We only know God walks on the water because we have seen the angry seas.
To my Floridians,
I ache for you. As a girl who spent her days playing on NAS Pensacola’s beaches, I still mourn the McDonalds the base had to flatten after a terrible hurricane over a decade ago. That little chicken-nuggets nook holds crinkled bags of innocent memories—Mom taking my sister and me to get french fries to feed to the seagulls until Dad finished up the evening with his platoon.
Florida isn’t my home, but it’s a home for my memories. It’s a place I spent my childhood years grieving a reality I couldn’t quite understand. All I knew was some evil men crashed airplanes into New York City’s biggest towers, and as a result, Dad had to leave home and stay in Pensacola until… well, I wasn’t sure when. All I knew was spending time with my father would be unpredictable, measured by weekend clips on sandy beaches where the sun seemed to set too fast.
I guess you can say I think of Pensacola often. I learned to mourn there. In between searching for conch shells and wiping the clinging seaweed and sand from my legs, I discovered resilience. I learned resilience doesn’t mean we overcome fear but that we can face it for what it is.
Perhaps you thought resilience required centurion garb or a list of credentials—checklists and stars proving you were born and bred to stand against the enemy and win. But resilience is much more tender and humane than that.
You see, as the seas swell and Hurricane Ian's winds blaze a trail through your city, down your neighborhoods, and far too close to your home, I pray you discover that God has yet to ask you to master fear. After all, Psalm 23 reminds us that God “makes” us lie down by the waters. If it was so easy for us to master our reaction to the wind and waves, I’m not sure God would force us to take the back seat and rest while he calmed the swelling foam to create peace from the storm.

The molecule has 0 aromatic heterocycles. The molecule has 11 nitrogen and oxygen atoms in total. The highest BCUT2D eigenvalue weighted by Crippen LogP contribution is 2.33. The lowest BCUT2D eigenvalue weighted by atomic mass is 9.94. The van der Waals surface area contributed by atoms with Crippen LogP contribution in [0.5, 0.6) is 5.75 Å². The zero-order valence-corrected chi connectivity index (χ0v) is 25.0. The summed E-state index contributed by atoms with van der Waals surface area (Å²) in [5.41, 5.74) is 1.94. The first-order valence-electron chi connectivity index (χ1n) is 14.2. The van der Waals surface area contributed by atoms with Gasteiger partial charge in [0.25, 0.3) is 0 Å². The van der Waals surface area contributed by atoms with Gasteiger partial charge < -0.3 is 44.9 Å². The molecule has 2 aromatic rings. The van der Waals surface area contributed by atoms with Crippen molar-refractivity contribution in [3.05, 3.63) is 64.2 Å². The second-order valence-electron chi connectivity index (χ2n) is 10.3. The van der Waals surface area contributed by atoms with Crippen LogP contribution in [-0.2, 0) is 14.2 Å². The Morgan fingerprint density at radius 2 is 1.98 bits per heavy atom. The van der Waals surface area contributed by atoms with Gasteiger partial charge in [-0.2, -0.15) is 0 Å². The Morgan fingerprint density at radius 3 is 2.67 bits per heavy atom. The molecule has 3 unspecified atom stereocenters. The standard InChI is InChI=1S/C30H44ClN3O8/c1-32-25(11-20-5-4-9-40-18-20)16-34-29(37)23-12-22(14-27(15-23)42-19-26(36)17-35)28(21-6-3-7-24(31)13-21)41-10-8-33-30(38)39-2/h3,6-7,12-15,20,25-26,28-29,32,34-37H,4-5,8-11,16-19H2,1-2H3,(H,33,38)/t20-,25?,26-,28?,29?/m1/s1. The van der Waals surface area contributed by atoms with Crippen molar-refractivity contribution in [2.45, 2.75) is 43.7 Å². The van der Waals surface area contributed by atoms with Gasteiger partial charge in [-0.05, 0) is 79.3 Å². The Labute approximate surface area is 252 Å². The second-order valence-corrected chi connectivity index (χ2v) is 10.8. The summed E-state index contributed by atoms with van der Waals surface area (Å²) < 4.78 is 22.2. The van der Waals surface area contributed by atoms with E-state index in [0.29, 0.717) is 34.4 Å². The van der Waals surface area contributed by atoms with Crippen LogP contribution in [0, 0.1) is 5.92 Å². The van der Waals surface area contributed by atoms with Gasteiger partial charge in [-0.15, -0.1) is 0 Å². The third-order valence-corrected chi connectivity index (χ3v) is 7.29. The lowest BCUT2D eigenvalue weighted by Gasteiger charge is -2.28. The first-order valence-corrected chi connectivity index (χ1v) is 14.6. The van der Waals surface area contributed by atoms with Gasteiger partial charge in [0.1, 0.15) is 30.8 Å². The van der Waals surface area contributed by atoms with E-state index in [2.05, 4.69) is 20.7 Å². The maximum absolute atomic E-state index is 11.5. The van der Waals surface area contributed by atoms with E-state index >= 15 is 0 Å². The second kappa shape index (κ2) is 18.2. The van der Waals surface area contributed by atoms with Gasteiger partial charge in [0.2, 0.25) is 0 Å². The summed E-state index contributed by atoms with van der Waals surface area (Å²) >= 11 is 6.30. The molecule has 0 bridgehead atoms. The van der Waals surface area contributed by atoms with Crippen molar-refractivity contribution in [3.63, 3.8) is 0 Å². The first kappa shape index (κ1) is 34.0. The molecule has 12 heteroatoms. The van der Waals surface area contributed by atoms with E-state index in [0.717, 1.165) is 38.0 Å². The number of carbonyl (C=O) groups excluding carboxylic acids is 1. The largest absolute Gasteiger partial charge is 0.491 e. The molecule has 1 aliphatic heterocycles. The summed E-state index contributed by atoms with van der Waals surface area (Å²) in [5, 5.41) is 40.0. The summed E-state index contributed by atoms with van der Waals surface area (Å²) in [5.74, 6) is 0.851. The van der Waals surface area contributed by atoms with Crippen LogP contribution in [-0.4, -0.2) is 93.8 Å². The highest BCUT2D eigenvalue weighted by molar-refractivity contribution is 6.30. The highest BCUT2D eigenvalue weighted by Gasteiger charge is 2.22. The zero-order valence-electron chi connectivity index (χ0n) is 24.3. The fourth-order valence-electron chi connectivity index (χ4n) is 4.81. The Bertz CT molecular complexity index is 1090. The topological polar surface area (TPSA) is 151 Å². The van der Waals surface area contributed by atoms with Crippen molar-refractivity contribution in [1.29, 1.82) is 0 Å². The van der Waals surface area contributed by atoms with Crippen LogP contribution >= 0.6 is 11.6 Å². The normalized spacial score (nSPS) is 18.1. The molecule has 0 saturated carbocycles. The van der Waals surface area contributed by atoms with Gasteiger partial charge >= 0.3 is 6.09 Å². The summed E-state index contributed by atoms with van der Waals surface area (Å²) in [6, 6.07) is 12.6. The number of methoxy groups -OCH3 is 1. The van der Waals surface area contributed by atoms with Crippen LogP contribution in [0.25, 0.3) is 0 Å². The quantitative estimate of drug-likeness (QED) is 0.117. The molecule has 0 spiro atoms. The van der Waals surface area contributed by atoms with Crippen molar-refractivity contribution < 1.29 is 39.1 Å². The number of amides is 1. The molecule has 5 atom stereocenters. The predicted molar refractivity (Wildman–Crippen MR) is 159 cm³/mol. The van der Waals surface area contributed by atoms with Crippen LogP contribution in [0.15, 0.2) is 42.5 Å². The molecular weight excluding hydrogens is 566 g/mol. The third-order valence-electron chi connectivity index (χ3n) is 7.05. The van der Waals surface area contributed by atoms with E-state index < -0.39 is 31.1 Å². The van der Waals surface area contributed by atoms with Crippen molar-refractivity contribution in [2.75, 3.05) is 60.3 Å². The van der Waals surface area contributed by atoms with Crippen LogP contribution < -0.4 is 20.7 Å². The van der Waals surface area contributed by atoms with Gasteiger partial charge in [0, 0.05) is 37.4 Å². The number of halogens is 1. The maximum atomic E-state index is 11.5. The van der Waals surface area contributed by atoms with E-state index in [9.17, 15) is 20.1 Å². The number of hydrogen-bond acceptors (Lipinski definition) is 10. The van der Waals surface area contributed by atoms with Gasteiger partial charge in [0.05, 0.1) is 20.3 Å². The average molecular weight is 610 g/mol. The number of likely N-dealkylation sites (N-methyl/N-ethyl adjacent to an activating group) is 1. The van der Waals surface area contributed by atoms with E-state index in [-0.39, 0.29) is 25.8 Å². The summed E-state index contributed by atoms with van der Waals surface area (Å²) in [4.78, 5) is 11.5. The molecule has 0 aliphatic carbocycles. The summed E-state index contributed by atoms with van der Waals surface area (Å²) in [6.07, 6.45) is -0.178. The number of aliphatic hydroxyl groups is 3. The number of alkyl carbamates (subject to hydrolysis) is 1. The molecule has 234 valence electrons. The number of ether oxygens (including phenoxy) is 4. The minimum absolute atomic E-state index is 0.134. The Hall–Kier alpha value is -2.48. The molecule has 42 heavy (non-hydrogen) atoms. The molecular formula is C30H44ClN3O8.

In other words, you’re allowed to be scared. You’re allowed to be tired of this hurricane season that is oh, so relentless for your state. You’re allowed to feel angry with your home; you’re allowed to be frustrated with God.
You have the God-granted ability to ask him hard, ugly questions. He isn’t afraid to answer a heart that is desperate for truth, even if such desperation is laced with grief’s nastiest darts. Fire away, my friend. God welcomes his children no matter the questions they have or the fits they pitch.
You can be both afraid and resilient because you are both natural and supernatural, both bound by physical flesh yet instilled with God’s very Spirit who knows no limits.
While I can’t predict all the feelings this hurricane will surge through your veins, may I remind you that God sits with you in such tragic places? This doesn’t mean he will force the waters back to their place or that destruction won’t occur, but what I can confidently say is he grieves with us. He is the Comforter. He is the Sustainer of hope. He is the Light in dark spaces. He is the Friend who doesn’t abandon our stormy seasons.